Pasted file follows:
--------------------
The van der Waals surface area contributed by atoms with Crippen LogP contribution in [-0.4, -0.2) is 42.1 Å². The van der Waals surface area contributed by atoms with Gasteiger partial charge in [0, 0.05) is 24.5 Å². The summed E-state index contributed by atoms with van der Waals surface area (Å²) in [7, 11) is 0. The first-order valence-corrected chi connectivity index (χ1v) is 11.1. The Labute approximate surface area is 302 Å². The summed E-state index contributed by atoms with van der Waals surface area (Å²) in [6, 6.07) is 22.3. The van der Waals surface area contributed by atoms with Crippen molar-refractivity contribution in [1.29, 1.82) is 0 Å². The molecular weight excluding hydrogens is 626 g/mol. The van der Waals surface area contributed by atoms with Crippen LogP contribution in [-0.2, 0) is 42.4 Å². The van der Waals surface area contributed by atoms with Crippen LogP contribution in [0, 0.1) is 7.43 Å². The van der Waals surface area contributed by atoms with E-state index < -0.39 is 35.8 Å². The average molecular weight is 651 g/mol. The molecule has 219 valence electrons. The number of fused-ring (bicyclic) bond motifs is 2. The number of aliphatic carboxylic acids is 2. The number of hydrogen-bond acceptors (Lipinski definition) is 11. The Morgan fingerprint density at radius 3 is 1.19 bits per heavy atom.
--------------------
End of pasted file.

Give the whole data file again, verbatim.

The van der Waals surface area contributed by atoms with Crippen LogP contribution in [-0.4, -0.2) is 42.1 Å². The van der Waals surface area contributed by atoms with Gasteiger partial charge in [0, 0.05) is 24.5 Å². The summed E-state index contributed by atoms with van der Waals surface area (Å²) in [7, 11) is 0. The first-order valence-corrected chi connectivity index (χ1v) is 11.1. The Labute approximate surface area is 302 Å². The summed E-state index contributed by atoms with van der Waals surface area (Å²) in [6, 6.07) is 22.3. The van der Waals surface area contributed by atoms with Crippen molar-refractivity contribution in [1.29, 1.82) is 0 Å². The molecular weight excluding hydrogens is 626 g/mol. The van der Waals surface area contributed by atoms with Crippen LogP contribution in [-0.2, 0) is 42.4 Å². The van der Waals surface area contributed by atoms with Crippen LogP contribution in [0, 0.1) is 7.43 Å². The van der Waals surface area contributed by atoms with E-state index < -0.39 is 35.8 Å². The average molecular weight is 651 g/mol. The molecule has 219 valence electrons. The number of fused-ring (bicyclic) bond motifs is 2. The number of aliphatic carboxylic acids is 2. The number of hydrogen-bond acceptors (Lipinski definition) is 11. The Morgan fingerprint density at radius 3 is 1.19 bits per heavy atom.